While this may not suit all businesses, an early payment incentive is a carrot that many customers will jump at. A negative payment incentive, on the other hand, would be to charge a fee. If you offer positive reinforcement that the customer will get something pleasant out of paying as soon as possible, you will save yourself time and heartache in chasing down payments (or ones that just don’t come at all).
5) Make sure you have a contact person
Sending the invoice to the busy CEO will often see the bill get temporarily waylaid and potentially lost in the system. Make sure you have the name and direct number of the relevant person you need to speak with. This will often be a different person to the one who organised the work.
Particularly if it’s an ongoing work relationship, keeping in touch with the relevant person will mean they’ll be aware of any nuances of the account. If there are any problems you won’t be calling multiple people and waste precious time having to explain the situation over and over. Plus, it’s good practice to build a relationship with those you routinely have contact with.
6) Invoice as soon as possible
While most businesses request payment within 30 days, it is a rare occurrence to be paid in this timeframe. Send your invoice as soon as possible because the sooner your supplier receives the invoice, the sooner your business will receive payment. There is no problem with sending the invoice as soon as the work is completed – or even before, depending on the type of service. You are not being unfair or rude by asking to be paid for work you have completed.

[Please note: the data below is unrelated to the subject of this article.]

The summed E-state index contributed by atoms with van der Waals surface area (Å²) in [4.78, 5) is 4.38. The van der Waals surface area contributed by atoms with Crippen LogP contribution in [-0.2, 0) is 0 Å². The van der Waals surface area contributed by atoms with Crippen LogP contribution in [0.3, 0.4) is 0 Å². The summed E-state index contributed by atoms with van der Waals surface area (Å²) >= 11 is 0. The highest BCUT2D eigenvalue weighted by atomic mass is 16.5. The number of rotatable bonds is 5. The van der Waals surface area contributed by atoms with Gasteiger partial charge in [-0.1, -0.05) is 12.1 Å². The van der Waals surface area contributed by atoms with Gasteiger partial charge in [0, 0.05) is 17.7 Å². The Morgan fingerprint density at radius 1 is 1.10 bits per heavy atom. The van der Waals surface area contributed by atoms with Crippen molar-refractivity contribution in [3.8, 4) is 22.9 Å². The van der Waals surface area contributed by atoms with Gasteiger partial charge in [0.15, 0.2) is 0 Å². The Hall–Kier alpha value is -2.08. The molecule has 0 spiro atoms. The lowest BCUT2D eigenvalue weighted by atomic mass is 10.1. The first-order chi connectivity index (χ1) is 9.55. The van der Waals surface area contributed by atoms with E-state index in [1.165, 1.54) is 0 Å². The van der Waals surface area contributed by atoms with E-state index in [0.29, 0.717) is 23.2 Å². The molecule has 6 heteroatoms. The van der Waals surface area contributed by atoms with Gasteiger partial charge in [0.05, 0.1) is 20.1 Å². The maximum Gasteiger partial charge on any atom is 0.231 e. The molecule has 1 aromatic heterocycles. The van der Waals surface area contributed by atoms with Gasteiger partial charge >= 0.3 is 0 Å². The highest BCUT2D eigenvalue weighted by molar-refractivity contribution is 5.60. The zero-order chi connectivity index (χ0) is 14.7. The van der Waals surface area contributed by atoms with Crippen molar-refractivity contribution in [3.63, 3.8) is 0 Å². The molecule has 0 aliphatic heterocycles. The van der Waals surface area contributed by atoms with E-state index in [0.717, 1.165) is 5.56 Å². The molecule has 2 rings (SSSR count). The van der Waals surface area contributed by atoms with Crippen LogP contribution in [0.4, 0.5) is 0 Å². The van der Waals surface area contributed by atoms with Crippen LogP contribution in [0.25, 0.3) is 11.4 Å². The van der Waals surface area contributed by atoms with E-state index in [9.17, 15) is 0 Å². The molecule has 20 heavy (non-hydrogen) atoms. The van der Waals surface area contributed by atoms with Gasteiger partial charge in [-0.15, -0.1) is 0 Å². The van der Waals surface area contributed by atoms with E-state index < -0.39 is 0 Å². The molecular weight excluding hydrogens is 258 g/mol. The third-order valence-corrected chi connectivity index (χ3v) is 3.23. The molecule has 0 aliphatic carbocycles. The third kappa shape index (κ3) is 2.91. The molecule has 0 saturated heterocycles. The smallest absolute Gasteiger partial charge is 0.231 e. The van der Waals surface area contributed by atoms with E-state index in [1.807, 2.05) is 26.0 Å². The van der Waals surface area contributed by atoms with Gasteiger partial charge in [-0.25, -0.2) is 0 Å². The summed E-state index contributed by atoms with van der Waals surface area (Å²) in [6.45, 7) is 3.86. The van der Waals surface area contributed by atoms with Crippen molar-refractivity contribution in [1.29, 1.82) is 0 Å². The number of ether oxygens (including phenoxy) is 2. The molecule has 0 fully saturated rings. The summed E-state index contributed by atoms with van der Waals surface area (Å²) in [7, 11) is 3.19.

7) Have a standard procedure to follow-up overdue accounts
Don’t wait until things spiral out of control and there is a cash flow problem in your business. Put together standard procedures to ensure payments are followed up in an efficient and timely manner.
Firstly, don’t wait until the account is a month overdue; send a friendly but firm reminder, and follow up again with a phone call if the account is still left unpaid. Create a standardised script for these follow-up calls and emails. While you are completely within your rights to get paid on time, over-the-top aggression over a two-week overdue payment is inappropriate, could damage future relations with this client and give your business a bad reputation.
If there are several accounts for the same client overdue, make sure you include these all together, with clear details (date of work completion, individual amounts, any amounts that have already been paid, and invoice numbers) so it isn’t confusing.
8) Explain your terms up-front
Put everything in writing, either in a contract or in a statement of terms. This way, the client cannot say they were unsure of procedures. Make it clear what the payment expectations are, if there are late fees applicable, extra fees that may be tacked on in certain situations, whether there are upfront payments or a retainer, and perhaps even the payment options you do and do not offer.
A cash flow crisis is frequently cited as the reason for business failure. Don’t let this happen to your business. Create standard, efficient procedures to keep yourself ahead of the game. Why not give Reep a try? With live access to your financial data, Reep is software that creates cash flow forecasts updated in real time. Try the free Reep trial here.